“And I don’t think anybody should be surprised about it, because there’s a great history of baseball in this town – bad baseball, yeah, but still it’s history,” Santangelo said. “So, what’s going on now has made it that much more special for these fans. They lost their team in the ’70s, so I can see why they don’t really care or know where this team came from. I totally understand it. I get it.”
Santangelo also played for Johnson’s Los Angeles Dodgers in 2000, when after the first full losing season of his managerial career in 1999 an unhappy Johnson brooded until he was fired.
“I didn’t see the similarities between Davey and Felipe then, because neither of us were happy, but what I’m seeing now is an older Davey, and it’s like what I saw with Felipe,” Santangelo said. “It’s a ‘been-there, done-that,’ kind of thing. They are no-panic guys, and they’re great for young players. They aren’t micromanagers; they aren’t in your face guys. They treat the young guys like men.”
Johnson’s bench coach is Randy Knorr, a catcher with a dry wit who spent four halcyon years with the Toronto Blue Jays and finished his career with the Expos. It is Johnson’s intensity that is surprising.
“He yells at me every day,” Knorr said, shrugging. “It’s fine. I’m used to it. It’s what Davey does. He yells at me. That’s the thing that’s been the most remarkable to me – how much he wants to win. That hasn’t changed with age.”
Johnson’s crustiness belies the fact that even as a player with Earl Weaver’s Baltimore Orioles he was among the first in the majors to dabble in computer programs and analyze statistics and keep books on trends. He jumped on board on-base percentage long before the sabermetricians. But when he talks these days it is more as sage, as when he embarked on a lengthy discourse recently about how teenage outfielder Harper has become a better centre fielder by changing his running style.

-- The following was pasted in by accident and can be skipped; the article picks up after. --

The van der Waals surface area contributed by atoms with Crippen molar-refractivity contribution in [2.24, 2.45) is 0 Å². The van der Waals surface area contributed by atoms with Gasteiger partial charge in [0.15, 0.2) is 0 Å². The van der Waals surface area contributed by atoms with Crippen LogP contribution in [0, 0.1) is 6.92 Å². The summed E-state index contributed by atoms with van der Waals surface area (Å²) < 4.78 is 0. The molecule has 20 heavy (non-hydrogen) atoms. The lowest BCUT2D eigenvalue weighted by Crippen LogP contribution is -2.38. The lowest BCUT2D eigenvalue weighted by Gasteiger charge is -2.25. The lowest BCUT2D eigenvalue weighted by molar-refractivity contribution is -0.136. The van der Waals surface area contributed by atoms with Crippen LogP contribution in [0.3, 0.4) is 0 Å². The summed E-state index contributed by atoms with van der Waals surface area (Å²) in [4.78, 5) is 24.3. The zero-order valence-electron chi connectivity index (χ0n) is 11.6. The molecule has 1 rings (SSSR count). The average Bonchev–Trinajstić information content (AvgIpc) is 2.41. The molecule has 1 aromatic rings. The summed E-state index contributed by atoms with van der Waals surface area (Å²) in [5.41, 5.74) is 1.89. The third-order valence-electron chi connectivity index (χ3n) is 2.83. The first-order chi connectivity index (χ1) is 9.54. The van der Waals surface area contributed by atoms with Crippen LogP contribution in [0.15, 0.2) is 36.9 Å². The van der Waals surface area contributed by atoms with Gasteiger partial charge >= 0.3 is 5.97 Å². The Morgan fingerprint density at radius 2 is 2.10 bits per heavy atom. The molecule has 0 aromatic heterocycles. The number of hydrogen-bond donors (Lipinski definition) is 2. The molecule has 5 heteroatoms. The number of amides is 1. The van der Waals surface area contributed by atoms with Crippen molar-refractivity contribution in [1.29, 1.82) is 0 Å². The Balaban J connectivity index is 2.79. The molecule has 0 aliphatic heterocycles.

“Early on his strides were choppy – chop, chop, chop. Like pistons,” Johnson said, fingers tapping. “You see that, you worry about leg injuries. You want to see them glide to the ball. Bryce is starting to do that.”
There’s a lot going on when Johnson manages a game. His team went into the weekend with the second-fewest sacrifice hits in the National League (he abhors small-ball, so bless him again!) but through Thursday the Nationals were also hitting .302 in the pinch, a stunning 60-for-199.
“Never seen a guy get the matchups he gets,” said Knorr, shaking his head. “And his use of the bullpen is remarkable. Honestly, Davey’s so far ahead of the other team that my job most days is to keep him in the here and now.”
Bryce Harper is the all-world, 19-year-old rookie whose 20 home runs through Thursday are just behind Tony Conigliaro (24) for most homers in a season by a teenager. The baseball world knew about him before the season, just as they knew about Stephen Strasburg, the franchise pitcher who was controversially shut down with an innings limit in his first full year back from Tommy John surgery despite the fact that with him the Nationals had what amounted to major-league baseball’s nuclear rotation.